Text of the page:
The Buffalo defense then stood up to the previously potent Arizona attack and kept them short of the end zone, forcing a field goal try that went awry. Buffalo returned the botched snap for a touchdown to essentially put the game out of reach. It was a stunning loss for the Cardinals that saw their play on offense and defense exposed by a Bills team that bumbled into the game at 0-2 off a Thursday night loss to the Jets where little went right.

The expectation was that the Cardinals would regroup in time for their Week 4 meeting with the Los Angeles Rams back at home in Arizona much after they did against Tampa the week after New England left them exposed. But this time around, that didn’t happen.

Arizona played well on defense for most of the game, but couldn’t get much of anything going on offense, even before Palmer was knocked out of the game with less than six minutes to go. Still, that appeared to be the turning point of the game. The Cards led 13-10 at that point, and were nearing midfield looking to extend the lead when Palmer’s day ended on a third down sack by Aaron Donald. Los Angeles’ Tavon Austin returned the ensuing punt into the red zone and it took just four plays for the Rams to grab the lead as they kept the Arizona defense on their heels for the short length of the drive.

With Palmer out and Drew Stanton seeing his first meaningful action of the season, the Cardinals offense had nothing for the Rams defense and both drives ended with interceptions, including one on a Hail Mary to end the game.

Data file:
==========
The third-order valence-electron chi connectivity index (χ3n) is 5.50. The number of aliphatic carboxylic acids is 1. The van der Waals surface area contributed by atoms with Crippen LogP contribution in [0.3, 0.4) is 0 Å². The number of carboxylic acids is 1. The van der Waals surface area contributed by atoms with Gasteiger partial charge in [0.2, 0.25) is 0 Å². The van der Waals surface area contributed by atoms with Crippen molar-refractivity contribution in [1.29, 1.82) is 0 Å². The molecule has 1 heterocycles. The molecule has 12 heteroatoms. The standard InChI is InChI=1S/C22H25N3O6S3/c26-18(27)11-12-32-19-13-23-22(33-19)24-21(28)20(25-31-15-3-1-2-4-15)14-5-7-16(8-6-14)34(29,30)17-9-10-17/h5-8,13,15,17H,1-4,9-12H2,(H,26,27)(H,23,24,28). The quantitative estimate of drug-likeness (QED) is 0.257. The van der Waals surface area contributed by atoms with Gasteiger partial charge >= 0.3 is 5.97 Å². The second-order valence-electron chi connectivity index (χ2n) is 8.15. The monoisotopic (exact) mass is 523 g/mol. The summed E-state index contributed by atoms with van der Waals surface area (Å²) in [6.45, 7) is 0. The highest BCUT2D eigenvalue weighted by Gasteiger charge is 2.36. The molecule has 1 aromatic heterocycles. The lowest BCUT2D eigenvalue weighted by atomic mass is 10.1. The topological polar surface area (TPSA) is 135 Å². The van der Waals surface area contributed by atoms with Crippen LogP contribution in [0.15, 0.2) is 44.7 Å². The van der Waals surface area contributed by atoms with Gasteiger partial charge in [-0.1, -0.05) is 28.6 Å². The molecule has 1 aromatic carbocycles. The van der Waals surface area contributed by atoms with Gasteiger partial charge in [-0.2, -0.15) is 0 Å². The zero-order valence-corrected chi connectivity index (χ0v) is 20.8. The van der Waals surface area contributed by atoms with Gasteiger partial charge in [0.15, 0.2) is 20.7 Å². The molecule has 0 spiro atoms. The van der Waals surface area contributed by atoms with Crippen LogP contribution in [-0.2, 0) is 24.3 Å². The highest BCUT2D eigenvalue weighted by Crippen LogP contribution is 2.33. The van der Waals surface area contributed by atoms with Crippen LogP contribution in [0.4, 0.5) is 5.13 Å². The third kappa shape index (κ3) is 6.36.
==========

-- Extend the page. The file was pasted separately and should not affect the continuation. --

Now Stanton will have to step up in what is essentially a must-win game for his team against a 49ers squad that has played well at home, on a short week. The Niners, also 1-3, shut out the same Rams team that gave Arizona fits last week in Week 1 in San Francisco, and last week they played a tight and competitive game with the Dallas Cowboys. It’s a game that should belong to Arizona, but that’s been true the last two weeks as well, and the pressure on the Cardinals has never been higher than it will on Thursday night.

There is a possible path for Arizona to overcome this dreadful start and make their way back to the top of the NFC West by season’s end. They still have one more game with the Rams and two with the 3-1 Seattle Seahawks, giving them plenty of time and opportunity to get back even and even pass those two teams. But it has to start on the road, starting a second string quarterback, on Thursday night, where wacky things tend to happen just because of the nature of the short week.

It’s a challenge, but one they must overcome to stand any chance of fulfilling those Super Bowl hopes that were so prominent just a month ago. Arians said the next step toward that goal is simple.

“Just win a damn game,” Arians said. “That’s how you get on a roll.”

It sounds so easy. Whether Arizona can actually do it is another question entirely.

About Devon Jeffreys

Devon Jeffreys